August 16, 1988, was a historic, yet melancholy day in Pontiac, Michigan. The Pontiac Assembly Plant, active since its construction in 1927, would shut down forever after the very last Pontiac Fiero, a red V6-powered GT, rolled off the line.
After 32 years, this historic car of note, still in its pre-delivery plastic, will join 650 cars to hit the block at GAA Classic Car Auctions on November 5-7 in Greensboro, North Carolina. GAACC is following the CDC’s guidelines to avoid the spread of COVID-19. Only registered bidders and consignors will be permitted. No general admission tickets will be sold.
Best known as Fiero #226402, this car has the distinction of being the last production Fiero ever built – and the last Pontiac built in Pontiac, Michigan. It has just 582 miles and has essentially been stored “factory fresh” for all its life. The red-over-gray mid-engine Pontiac time capsule sports the 2.8L V6 engine with automatic transmission and all the factory options. The interior is still covered in plastic.
Pontiac originally built cars as a companion to GM’s Oakland division dating starting in 1926. But to enthusiasts, Pontiac was best known as the General’s performance division during the 1960s, with the Tempest, Le Mans, GTO and Firebird. Over the next three decades, Pontiac would endure a downward spiral ending in GM closing the brand in the beginning of 2010.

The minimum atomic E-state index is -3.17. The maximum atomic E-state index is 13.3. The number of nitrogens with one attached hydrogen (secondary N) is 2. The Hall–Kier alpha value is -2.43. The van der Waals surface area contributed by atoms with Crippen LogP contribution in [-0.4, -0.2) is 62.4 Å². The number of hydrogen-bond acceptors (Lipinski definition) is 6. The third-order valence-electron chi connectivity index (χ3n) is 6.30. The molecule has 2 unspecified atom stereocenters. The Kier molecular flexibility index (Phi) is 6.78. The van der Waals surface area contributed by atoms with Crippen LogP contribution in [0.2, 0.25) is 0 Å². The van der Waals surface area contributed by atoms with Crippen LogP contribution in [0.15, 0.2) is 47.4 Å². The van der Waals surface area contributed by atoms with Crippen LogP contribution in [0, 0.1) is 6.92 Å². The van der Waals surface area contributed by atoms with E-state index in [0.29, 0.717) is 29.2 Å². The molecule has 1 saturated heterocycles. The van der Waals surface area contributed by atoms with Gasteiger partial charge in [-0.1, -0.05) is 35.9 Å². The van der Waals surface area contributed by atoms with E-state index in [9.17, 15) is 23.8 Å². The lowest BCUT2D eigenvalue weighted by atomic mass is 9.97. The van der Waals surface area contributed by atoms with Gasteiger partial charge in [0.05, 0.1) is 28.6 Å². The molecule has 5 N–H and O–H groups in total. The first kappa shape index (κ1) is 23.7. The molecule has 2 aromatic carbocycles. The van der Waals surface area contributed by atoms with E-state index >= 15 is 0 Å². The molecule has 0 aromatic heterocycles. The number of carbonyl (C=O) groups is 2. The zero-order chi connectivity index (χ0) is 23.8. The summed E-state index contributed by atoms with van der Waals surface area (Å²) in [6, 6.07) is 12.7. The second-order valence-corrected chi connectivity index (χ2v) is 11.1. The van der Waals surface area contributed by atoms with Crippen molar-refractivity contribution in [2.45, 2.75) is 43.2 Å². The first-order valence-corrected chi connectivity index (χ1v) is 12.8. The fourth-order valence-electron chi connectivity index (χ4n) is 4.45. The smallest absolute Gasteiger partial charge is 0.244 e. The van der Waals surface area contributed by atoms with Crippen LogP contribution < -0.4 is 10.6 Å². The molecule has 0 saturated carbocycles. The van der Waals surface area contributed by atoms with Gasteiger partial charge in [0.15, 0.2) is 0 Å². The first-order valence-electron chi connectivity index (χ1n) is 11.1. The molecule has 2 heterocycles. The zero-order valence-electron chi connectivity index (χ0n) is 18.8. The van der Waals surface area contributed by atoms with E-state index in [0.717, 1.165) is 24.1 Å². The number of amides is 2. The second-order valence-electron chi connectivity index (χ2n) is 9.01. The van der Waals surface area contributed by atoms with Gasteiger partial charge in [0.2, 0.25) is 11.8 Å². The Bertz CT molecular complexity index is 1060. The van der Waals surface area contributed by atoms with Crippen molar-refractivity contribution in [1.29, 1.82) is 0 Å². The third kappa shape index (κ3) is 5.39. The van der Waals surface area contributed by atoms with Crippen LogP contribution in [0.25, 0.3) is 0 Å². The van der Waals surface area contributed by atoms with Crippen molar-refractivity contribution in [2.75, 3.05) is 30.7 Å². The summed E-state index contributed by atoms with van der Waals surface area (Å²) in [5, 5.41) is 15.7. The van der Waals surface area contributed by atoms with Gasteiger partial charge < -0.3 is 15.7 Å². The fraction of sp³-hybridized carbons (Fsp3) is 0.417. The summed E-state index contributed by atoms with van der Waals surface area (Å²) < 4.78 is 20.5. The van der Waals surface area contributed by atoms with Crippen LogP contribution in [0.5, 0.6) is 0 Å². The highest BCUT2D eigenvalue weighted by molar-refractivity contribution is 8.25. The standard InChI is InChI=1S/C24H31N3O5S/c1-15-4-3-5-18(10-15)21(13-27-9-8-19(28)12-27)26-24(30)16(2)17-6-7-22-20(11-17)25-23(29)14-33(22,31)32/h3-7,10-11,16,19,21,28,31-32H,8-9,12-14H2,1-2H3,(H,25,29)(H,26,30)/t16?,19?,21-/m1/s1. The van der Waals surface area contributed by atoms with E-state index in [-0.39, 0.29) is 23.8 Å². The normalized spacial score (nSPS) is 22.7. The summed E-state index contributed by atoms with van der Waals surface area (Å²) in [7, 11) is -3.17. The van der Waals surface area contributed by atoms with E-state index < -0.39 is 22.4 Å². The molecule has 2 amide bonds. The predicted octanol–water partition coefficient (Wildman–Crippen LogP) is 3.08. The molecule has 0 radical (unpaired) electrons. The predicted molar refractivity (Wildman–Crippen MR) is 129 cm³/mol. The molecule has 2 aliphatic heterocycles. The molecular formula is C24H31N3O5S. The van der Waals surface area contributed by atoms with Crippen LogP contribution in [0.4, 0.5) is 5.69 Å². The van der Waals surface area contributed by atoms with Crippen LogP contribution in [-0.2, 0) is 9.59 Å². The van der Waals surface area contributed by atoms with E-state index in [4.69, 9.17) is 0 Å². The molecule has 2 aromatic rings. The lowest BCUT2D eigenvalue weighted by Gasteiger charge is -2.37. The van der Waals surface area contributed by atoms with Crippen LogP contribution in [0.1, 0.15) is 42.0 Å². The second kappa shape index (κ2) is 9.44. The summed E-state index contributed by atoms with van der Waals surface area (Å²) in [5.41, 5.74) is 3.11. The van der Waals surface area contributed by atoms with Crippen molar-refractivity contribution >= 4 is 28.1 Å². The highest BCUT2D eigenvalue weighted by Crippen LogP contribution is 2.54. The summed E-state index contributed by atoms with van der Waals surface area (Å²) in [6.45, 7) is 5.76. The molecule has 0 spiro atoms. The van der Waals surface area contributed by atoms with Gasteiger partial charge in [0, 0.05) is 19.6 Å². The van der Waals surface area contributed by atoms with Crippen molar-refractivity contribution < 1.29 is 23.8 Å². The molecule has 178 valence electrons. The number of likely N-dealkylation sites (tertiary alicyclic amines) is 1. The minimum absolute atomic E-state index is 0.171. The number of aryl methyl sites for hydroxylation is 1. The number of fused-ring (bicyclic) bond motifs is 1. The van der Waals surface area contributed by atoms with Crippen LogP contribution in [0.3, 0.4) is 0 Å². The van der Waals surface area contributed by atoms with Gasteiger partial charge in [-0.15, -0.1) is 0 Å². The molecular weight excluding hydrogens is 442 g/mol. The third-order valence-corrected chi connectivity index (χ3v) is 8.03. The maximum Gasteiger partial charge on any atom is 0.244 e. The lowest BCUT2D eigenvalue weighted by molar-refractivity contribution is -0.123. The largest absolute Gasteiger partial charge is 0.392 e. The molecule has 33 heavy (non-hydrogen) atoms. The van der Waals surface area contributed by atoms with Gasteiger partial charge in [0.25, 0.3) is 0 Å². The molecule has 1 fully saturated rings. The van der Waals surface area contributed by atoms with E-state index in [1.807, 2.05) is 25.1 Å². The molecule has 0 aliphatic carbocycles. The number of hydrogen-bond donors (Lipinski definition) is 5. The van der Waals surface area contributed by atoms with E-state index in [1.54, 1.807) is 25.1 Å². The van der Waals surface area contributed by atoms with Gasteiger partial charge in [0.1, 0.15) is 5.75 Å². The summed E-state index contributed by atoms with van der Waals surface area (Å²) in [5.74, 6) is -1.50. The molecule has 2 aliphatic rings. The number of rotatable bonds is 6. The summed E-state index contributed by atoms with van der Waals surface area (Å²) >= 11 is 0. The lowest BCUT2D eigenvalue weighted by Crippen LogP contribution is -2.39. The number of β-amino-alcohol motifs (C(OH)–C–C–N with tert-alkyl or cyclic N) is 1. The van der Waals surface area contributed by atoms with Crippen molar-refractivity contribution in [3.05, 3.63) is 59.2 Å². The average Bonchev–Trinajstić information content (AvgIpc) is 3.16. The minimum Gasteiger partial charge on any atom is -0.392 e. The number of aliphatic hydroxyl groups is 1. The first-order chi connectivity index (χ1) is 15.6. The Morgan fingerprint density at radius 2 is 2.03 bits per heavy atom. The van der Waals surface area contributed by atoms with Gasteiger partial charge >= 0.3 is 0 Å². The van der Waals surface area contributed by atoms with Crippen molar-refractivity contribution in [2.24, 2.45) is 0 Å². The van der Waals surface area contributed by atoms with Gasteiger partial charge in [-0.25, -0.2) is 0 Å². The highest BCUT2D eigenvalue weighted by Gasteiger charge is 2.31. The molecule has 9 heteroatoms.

The Fiero was originally designed as a sports car that was to have a mid-mounted aluminum V6 providing the power to match the sporty looks. Ultimately, it was sold beginning in 1984 as a commuter car fitted with the underpowered, economical 151cid “Iron Duke” four-banger. Pontiac sold more than 136,000 Fieros during its first year of production.
That would be short-lived, and despite adding an optional 2.8-liter V6 in 1985, the Fiero never reached more than 90,000 units per year after that first year. The final Fiero from the summer of 1988, which crosses the block at GAACC, was won in a raffle by a Pontiac Assembly Plant employee, the single owner who has kept it for its entirety.
The 1988 Fiero is fully documented with build sheet, photographs from the assembly line, newspaper articles, books and all original paperwork, according to the auction description.
Pontiac enthusiasts take note: It will be interesting to see how high the bids go for this historic but otherwise ordinary car. Cars with great stories, no matter how triumphant or tragic, tend to achieve higher selling points.
For more information, visit the GAACC website.